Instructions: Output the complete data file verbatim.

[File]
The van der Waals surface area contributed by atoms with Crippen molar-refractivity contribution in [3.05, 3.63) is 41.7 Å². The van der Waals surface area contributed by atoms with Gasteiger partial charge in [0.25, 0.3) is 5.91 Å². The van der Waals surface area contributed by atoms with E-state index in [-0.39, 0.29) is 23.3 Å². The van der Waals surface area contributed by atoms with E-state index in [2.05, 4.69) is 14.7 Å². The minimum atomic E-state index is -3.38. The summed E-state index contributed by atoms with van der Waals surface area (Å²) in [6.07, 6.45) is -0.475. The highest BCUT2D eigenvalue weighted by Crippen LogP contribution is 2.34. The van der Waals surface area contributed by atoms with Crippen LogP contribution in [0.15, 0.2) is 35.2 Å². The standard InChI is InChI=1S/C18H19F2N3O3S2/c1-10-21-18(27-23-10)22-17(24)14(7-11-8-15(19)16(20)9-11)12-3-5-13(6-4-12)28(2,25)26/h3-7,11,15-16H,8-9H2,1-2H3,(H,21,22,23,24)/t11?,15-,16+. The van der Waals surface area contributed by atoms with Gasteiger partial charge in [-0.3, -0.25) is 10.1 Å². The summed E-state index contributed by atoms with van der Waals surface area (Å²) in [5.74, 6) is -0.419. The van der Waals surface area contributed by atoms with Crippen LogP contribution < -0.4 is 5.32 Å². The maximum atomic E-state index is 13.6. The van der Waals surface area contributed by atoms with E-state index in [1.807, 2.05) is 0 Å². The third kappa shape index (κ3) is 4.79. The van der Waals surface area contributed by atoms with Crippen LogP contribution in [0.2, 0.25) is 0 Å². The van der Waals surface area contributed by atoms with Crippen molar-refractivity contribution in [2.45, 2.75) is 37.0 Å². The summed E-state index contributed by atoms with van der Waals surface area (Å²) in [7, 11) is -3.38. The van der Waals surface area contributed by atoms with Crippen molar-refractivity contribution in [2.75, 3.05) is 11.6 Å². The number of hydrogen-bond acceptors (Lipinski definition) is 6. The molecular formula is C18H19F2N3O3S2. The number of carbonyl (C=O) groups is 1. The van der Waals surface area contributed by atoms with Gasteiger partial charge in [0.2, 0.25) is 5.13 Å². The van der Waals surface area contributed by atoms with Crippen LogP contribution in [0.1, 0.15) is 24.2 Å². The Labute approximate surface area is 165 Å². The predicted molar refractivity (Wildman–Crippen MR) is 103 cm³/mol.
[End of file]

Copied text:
The van der Waals surface area contributed by atoms with Crippen molar-refractivity contribution in [3.05, 3.63) is 41.7 Å². The van der Waals surface area contributed by atoms with Gasteiger partial charge in [0.25, 0.3) is 5.91 Å². The van der Waals surface area contributed by atoms with E-state index in [-0.39, 0.29) is 23.3 Å². The van der Waals surface area contributed by atoms with E-state index in [2.05, 4.69) is 14.7 Å². The minimum atomic E-state index is -3.38. The summed E-state index contributed by atoms with van der Waals surface area (Å²) in [6.07, 6.45) is -0.475. The highest BCUT2D eigenvalue weighted by Crippen LogP contribution is 2.34. The van der Waals surface area contributed by atoms with Crippen LogP contribution in [0.15, 0.2) is 35.2 Å². The standard InChI is InChI=1S/C18H19F2N3O3S2/c1-10-21-18(27-23-10)22-17(24)14(7-11-8-15(19)16(20)9-11)12-3-5-13(6-4-12)28(2,25)26/h3-7,11,15-16H,8-9H2,1-2H3,(H,21,22,23,24)/t11?,15-,16+. The van der Waals surface area contributed by atoms with Gasteiger partial charge in [-0.3, -0.25) is 10.1 Å². The summed E-state index contributed by atoms with van der Waals surface area (Å²) in [5.74, 6) is -0.419. The van der Waals surface area contributed by atoms with Crippen LogP contribution < -0.4 is 5.32 Å². The maximum atomic E-state index is 13.6. The van der Waals surface area contributed by atoms with E-state index in [1.807, 2.05) is 0 Å². The third kappa shape index (κ3) is 4.79. The van der Waals surface area contributed by atoms with Crippen LogP contribution in [0.2, 0.25) is 0 Å². The van der Waals surface area contributed by atoms with Crippen molar-refractivity contribution in [2.45, 2.75) is 37.0 Å². The summed E-state index contributed by atoms with van der Waals surface area (Å²) in [7, 11) is -3.38. The van der Waals surface area contributed by atoms with Crippen molar-refractivity contribution in [2.75, 3.05) is 11.6 Å². The number of hydrogen-bond acceptors (Lipinski definition) is 6. The molecular formula is C18H19F2N3O3S2. The number of carbonyl (C=O) groups is 1. The van der Waals surface area contributed by atoms with Gasteiger partial charge in [0.2, 0.25) is 5.13 Å². The van der Waals surface area contributed by atoms with Crippen LogP contribution in [0.1, 0.15) is 24.2 Å². The Labute approximate surface area is 165 Å². The predicted molar refractivity (Wildman–Crippen MR) is 103 cm³/mol.